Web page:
Captain Obvious Cereal
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“Now here's a brand of cereal that, when you eat it, tastes exactly like Kelloggs cornflakes!”
“This cereal... is my cereal.”
“I just said a quote on my cereal above.”
“Tastiest thing ever.”
“Theres nothing GRRRREAT about this crap!”
Captain Obvious's Captain Obvious Cereal®™ is a cereal- that is, a carbohydrate based food usually eaten with milk in the mornings- promoted with the name and image of Captain Obvious, the superhero who points out things that you probably know already. Captain Obvious Cereal®™ is manufactured by Wilde Mills (a division of Uncyclopedia Corporation), makers of Uncyclopedios®™. The cereal is usually said to mark the beginning of Captain Obvious' shameless sell-out to Corporate America, and Captain Obvious is often the first to point this out.
Following the failure of their National Socialist-themed HitlerBits in 1945, Wilde Mills decided a superhero-themed cereal would nicely complement their existing product lineup, and help the public forget that they had tried to cash in on Nazism during the 1930s.
Wilde Mills intended to create a Captain Oblivious themed cereal, but had trouble getting Captain Oblivious to understand the commercial opportunity. Captain Oblivious probably summed it up best when he said, "Huh? Someone wanted to give me my own cereal?" Superman and Batman were also options. They had no endorsement deals at the time, and it would have been good business to hire one of them, but Wilde Mills was known for being a bunch of cheapskates (the board reasoned that the money spent hiring a first-class superhero would have require cutting back the executive board's six-week retreat to Maui to only five weeks). Spider-Man endorsed products for very reasonable rates (being a struggling college student) but at the time he was being held prisoner by an evil clone of the Silver Surfer. And so, Wilde Mills contacted Captain Obvious.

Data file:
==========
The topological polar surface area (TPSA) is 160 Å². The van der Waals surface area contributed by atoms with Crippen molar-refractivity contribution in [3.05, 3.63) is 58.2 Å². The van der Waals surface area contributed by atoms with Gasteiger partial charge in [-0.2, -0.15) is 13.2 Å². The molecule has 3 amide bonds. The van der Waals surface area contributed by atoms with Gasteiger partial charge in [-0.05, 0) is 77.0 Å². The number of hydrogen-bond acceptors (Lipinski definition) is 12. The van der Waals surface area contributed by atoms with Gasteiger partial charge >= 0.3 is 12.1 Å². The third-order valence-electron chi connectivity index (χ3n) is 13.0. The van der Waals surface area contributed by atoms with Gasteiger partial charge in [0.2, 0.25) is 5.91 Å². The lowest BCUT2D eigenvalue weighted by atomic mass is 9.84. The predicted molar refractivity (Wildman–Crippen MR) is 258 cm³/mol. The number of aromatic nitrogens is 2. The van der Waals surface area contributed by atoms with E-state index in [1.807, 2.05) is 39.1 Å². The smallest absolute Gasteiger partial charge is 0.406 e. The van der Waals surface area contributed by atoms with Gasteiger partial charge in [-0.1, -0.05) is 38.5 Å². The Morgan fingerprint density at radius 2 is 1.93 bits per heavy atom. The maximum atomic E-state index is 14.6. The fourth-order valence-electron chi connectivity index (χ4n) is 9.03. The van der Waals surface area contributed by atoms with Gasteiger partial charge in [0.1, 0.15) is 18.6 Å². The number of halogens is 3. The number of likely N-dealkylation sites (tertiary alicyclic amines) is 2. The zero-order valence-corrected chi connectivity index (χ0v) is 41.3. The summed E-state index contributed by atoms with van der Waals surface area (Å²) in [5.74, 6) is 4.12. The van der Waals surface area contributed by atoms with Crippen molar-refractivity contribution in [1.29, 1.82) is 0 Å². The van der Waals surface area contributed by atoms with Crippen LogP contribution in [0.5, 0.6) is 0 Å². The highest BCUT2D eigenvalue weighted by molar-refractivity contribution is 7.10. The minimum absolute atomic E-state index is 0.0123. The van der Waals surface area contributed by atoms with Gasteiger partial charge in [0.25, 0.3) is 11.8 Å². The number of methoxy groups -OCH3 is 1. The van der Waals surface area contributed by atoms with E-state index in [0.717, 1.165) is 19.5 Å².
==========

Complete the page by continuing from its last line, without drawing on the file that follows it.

|Let me get this straight, so that I can understand what you are saying to me with the words coming from your mouth. You want me, being Captain Obvious, to put my name and photograph on a cereal, which is a food which is eaten in the morning, after waking up, but before work.” Wilde Mills assured Captain Obvious that this was exactly what they had in mind, and complemented him on his keen grasp of the obvious. “Pointing out the obvious is what I do,” said Captain Obvious, that's probably why they call me Captain Obvious.|
The cereal itself consisted of little round O's made of puffed corn and glazed with a thick coating of sugar. The O shape is used because it is the symbol for Captain Obvious, since "Obvious" starts with an "O". For a while, little grey Captain Obvious marshmallows were included. However, they were quickly removed from the cereal. This is because, as Captain Obvious said, "Lumpy grey marshmallows do not help to sell a cereal. Also, they tasted like sweetened chalk. That was probably not a good thing."
A bowl of the cereal (served with whole milk) contains 9000% of the daily recommendation of sugar. It is also fortified with 0 essential vitamins, and 0 non-essential. This makes the O's have roughly the nutritional value of very heavily sugared, shredded newspaper.
From the outset, there were problems. In order to sign the Captain, Wilde Mills had ceded creative control of marketing to Captain Obvious. The first conflict came over the name of the cereal: Captain Obvious’s Captain Obvious Cereal was originally to be named “Obvi-Os”, but the Captain decided against this decision, because, in his words: